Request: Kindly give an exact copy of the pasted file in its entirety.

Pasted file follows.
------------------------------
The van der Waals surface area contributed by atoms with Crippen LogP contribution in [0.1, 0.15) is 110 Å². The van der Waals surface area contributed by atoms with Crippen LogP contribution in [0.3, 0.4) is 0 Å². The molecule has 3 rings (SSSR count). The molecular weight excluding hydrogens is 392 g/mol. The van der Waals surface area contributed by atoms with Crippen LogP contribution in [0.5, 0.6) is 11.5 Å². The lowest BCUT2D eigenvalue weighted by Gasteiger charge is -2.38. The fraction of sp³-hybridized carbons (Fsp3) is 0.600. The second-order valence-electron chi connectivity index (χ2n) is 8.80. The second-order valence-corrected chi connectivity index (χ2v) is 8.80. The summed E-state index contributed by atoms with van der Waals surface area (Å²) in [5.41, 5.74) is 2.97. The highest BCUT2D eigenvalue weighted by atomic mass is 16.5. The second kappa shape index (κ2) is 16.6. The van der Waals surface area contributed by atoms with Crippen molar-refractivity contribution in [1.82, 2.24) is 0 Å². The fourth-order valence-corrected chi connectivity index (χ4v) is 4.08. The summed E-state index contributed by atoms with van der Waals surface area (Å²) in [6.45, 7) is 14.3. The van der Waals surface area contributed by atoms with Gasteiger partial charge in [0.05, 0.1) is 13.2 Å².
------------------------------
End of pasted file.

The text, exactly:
The van der Waals surface area contributed by atoms with Crippen LogP contribution in [0.1, 0.15) is 110 Å². The van der Waals surface area contributed by atoms with Crippen LogP contribution in [0.3, 0.4) is 0 Å². The molecule has 3 rings (SSSR count). The molecular weight excluding hydrogens is 392 g/mol. The van der Waals surface area contributed by atoms with Crippen LogP contribution in [0.5, 0.6) is 11.5 Å². The lowest BCUT2D eigenvalue weighted by Gasteiger charge is -2.38. The fraction of sp³-hybridized carbons (Fsp3) is 0.600. The second-order valence-electron chi connectivity index (χ2n) is 8.80. The second-order valence-corrected chi connectivity index (χ2v) is 8.80. The summed E-state index contributed by atoms with van der Waals surface area (Å²) in [5.41, 5.74) is 2.97. The highest BCUT2D eigenvalue weighted by atomic mass is 16.5. The second kappa shape index (κ2) is 16.6. The van der Waals surface area contributed by atoms with Crippen molar-refractivity contribution in [1.82, 2.24) is 0 Å². The fourth-order valence-corrected chi connectivity index (χ4v) is 4.08. The summed E-state index contributed by atoms with van der Waals surface area (Å²) in [6.45, 7) is 14.3. The van der Waals surface area contributed by atoms with Gasteiger partial charge in [0.05, 0.1) is 13.2 Å².